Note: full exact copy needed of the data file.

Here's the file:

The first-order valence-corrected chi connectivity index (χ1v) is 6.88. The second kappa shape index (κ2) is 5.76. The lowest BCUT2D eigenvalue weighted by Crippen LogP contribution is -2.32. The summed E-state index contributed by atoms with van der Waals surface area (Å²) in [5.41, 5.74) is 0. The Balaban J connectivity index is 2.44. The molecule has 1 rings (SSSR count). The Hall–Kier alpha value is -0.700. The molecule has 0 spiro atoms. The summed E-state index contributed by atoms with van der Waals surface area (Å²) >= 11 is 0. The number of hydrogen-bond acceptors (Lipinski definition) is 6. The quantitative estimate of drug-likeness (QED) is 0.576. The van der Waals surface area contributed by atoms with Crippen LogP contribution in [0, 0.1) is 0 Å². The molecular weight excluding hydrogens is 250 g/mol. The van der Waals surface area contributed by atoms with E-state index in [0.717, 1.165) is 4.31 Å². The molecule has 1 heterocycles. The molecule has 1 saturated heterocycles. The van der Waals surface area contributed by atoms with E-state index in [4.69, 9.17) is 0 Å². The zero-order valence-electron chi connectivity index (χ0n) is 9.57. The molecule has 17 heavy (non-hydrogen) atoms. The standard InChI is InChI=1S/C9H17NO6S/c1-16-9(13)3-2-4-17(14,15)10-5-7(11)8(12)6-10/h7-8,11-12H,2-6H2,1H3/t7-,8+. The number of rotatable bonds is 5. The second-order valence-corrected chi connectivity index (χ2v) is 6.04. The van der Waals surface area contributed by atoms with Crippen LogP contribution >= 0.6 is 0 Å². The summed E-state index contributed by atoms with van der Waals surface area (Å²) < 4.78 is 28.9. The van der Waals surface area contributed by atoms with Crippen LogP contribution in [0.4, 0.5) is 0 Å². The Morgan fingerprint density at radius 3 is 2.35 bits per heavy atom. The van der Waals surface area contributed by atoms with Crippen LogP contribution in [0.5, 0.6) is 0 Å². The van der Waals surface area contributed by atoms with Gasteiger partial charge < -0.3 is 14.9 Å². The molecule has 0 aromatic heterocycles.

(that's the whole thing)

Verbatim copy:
The first-order valence-corrected chi connectivity index (χ1v) is 6.88. The second kappa shape index (κ2) is 5.76. The lowest BCUT2D eigenvalue weighted by Crippen LogP contribution is -2.32. The summed E-state index contributed by atoms with van der Waals surface area (Å²) in [5.41, 5.74) is 0. The Balaban J connectivity index is 2.44. The molecule has 1 rings (SSSR count). The Hall–Kier alpha value is -0.700. The molecule has 0 spiro atoms. The summed E-state index contributed by atoms with van der Waals surface area (Å²) >= 11 is 0. The number of hydrogen-bond acceptors (Lipinski definition) is 6. The quantitative estimate of drug-likeness (QED) is 0.576. The van der Waals surface area contributed by atoms with Crippen LogP contribution in [0, 0.1) is 0 Å². The molecular weight excluding hydrogens is 250 g/mol. The van der Waals surface area contributed by atoms with E-state index in [0.717, 1.165) is 4.31 Å². The molecule has 1 heterocycles. The molecule has 1 saturated heterocycles. The van der Waals surface area contributed by atoms with E-state index in [4.69, 9.17) is 0 Å². The zero-order valence-electron chi connectivity index (χ0n) is 9.57. The molecule has 17 heavy (non-hydrogen) atoms. The standard InChI is InChI=1S/C9H17NO6S/c1-16-9(13)3-2-4-17(14,15)10-5-7(11)8(12)6-10/h7-8,11-12H,2-6H2,1H3/t7-,8+. The number of rotatable bonds is 5. The second-order valence-corrected chi connectivity index (χ2v) is 6.04. The van der Waals surface area contributed by atoms with Crippen LogP contribution >= 0.6 is 0 Å². The summed E-state index contributed by atoms with van der Waals surface area (Å²) < 4.78 is 28.9. The van der Waals surface area contributed by atoms with Crippen LogP contribution in [0.4, 0.5) is 0 Å². The Morgan fingerprint density at radius 3 is 2.35 bits per heavy atom. The van der Waals surface area contributed by atoms with Crippen LogP contribution in [0.5, 0.6) is 0 Å². The van der Waals surface area contributed by atoms with Gasteiger partial charge < -0.3 is 14.9 Å². The molecule has 0 aromatic heterocycles.